Satellite dish customers in metropolitan areas like Washington can receive local channels for the first time as part of the spending bill President Clinton signed into law yesterday.
The service, which costs $4.99 to $5.99 per month, will be available by the end of the month for the 579,000 satellite-television subscribers in the District, Maryland and Virginia. EchoStar Communications Corp., which operates as the Dish network, will give area customers local access immediately, while larger rival DirecTV Inc. will offer access by the end of the month.
The provision will create competition in the cable-satellite market and allow the telecommunications industry to fulfill the promise of the Telecommunications Act of 1996, which deregulated the business, analysts said. They expect satellite subscriptions to take off with the change.
Offering local-station programming rounds out the satellite networks' television packages, putting them on par with cable services.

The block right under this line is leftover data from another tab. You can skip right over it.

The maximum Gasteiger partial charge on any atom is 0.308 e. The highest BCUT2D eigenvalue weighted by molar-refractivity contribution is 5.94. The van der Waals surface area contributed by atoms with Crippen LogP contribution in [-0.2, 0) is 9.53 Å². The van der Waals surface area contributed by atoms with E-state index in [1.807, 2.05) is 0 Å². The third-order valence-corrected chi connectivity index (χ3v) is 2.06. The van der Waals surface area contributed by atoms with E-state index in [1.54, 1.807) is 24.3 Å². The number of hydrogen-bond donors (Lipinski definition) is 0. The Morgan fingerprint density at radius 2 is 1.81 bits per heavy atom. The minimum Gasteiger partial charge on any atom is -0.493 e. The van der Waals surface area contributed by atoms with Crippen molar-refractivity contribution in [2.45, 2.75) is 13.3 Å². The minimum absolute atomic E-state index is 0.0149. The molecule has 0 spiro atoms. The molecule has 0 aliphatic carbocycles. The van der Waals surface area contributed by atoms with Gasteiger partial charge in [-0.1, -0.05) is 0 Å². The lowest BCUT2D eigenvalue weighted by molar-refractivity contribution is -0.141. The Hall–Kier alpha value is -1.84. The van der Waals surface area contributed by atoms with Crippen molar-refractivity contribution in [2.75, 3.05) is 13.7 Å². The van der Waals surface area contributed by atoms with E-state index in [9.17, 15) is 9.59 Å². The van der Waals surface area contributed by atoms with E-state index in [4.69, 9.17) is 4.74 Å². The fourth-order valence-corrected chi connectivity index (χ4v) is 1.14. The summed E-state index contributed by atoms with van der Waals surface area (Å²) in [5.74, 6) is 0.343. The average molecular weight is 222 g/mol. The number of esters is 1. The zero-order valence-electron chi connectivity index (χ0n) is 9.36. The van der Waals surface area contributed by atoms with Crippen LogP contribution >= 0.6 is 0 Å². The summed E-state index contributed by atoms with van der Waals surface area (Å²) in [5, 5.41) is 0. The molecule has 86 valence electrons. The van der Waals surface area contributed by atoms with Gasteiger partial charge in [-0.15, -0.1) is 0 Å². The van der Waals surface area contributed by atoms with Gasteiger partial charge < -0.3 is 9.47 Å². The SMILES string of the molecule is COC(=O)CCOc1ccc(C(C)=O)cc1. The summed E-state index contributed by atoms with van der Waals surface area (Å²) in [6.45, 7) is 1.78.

"The biggest reason stopping more people from subscribing to satellite television is the difficulty getting local signals," said Armand Musey, a satellite industry analyst for Banc of America Securities.
Satellite companies have been permitted to offer local channels to consumers in rural areas who didn't get good TV reception. Other subscribers had two options - get an antenna or subscribe to basic cable.
With those inconveniences eliminated, satellite subscriptions are expected to increase another 500,000 a year, Mr. Musey said. He projects that the industry will add 2.5 million customers a year, up from his previous 2 million projection before the law was passed.
"We lost a lot of customers at the point of purchase" because they were unwilling to give up local channels, said Judianne Atenzio, director of communications for EchoStar, based in Littleton, Colo.
Satellite retailers in her area saw a wave of new subscribers come in over their lunch breaks yesterday, she said.
Though satellite TV subscriptions are expected to increase and cable companies see satellite as tough competition, local cable executives at Starpower in the District and Cox Communications in Fairfax County aren't planning to cut cable rates. About 68.5 million people subscribe to cable nationwide, 3.4 million of them in the District, Maryland and Virginia - numbers that far surpass satellite subscriptions.
In contrast, 12. …